Agkistrodon contortrix mokasen
Common Names: Copperhead
One of the three venomous snakes that are native to PA
The various subspecies display different physical attributes that are usually reflected in the width of the hourglass-like banding patterns on the body. The Northern Copperhead ranges in size from 2-3½ feet. Body coloration is light tan with dark brown bands. The bands are narrower across the back and wider at the sides. Small dark brown spots are usually found between the bands. Which provides excellent camouflage to protect these snakes from their enemies and also to enable them to blend into their surroundings to ambush their prey.
The head is a copper color. Pupils of eyes are vertical. The young copperheads have brightly-colored yellow-green
tail tips which they use to lure in small animals such as lizards and frogs on which they feed. The tail is twitched and turned to resemble the movements of a grub or worm.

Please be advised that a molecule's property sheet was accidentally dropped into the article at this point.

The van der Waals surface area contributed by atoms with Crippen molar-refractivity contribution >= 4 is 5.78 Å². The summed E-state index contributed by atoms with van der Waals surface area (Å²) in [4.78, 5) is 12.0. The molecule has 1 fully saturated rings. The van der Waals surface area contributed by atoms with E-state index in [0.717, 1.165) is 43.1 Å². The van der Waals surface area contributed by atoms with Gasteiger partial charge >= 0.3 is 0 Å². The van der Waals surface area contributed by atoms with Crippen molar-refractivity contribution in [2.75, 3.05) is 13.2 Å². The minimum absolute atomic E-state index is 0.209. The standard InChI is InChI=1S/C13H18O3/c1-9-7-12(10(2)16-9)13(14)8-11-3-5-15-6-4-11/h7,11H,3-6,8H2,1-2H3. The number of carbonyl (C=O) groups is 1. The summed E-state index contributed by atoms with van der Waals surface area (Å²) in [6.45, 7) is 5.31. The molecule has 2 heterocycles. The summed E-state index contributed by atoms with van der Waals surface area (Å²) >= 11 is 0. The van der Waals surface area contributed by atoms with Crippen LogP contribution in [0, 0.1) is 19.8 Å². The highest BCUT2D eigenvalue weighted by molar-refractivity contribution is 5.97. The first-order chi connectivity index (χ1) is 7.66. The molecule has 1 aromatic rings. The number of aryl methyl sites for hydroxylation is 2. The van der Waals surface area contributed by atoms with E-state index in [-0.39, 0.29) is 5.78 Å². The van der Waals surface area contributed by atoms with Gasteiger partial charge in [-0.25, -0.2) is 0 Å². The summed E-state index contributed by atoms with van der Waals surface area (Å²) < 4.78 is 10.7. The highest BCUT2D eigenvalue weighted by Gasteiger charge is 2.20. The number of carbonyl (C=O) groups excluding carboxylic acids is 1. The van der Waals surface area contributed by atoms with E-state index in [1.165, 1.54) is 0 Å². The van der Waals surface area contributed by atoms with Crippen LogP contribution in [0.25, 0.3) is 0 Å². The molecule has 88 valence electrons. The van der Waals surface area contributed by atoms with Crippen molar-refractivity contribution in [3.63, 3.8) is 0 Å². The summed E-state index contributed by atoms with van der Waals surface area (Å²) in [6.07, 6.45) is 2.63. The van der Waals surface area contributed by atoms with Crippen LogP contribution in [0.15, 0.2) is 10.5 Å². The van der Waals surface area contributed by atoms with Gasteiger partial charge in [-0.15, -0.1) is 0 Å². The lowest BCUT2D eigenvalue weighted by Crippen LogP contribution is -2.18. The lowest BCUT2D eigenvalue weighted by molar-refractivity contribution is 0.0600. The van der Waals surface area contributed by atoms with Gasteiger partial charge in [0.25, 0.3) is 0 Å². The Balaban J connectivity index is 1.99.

Despite their reputation, Copperheads are actually very shy and reclusive snakes. They avoid predators and other danger by remaining motionless, letting their protective camouflage hide them. If they are stepped upon or otherwise disturbed, they may attempt to strike and bite in self-defense but given the chance, will normally quickly crawl away. The bite of the Copperhead is almost never fatal but can be quite painful. Bites are rare due to the secretive nature and nocturnal habits of these shy snakes. Because they feed on rodents, Copperheads are considered beneficial animals and should not be killed when encountered. Various other animals also eat them. Eliminating overgrown areas with abundant ground debris under which they may take refuge can discourage their presence near human habitations.
In North America, there are three species and five subspecies of copperheads. They are widely distributed from Mexico north into the central U.S. and in the east from the tip of Florida to the New England states.
In Pennsylvania, copperheads are found in appropriate habitat in all but the upper portions of the northern tier counties and the extreme northwestern counties. They are found in rocky hillsides and mountainous areas.
The limit of the copperhead's range in Pennsylvania for the most part coincides with the southern limit of climate conditions. They occur in remote wilderness areas in addition to suburban and sometimes urban areas.
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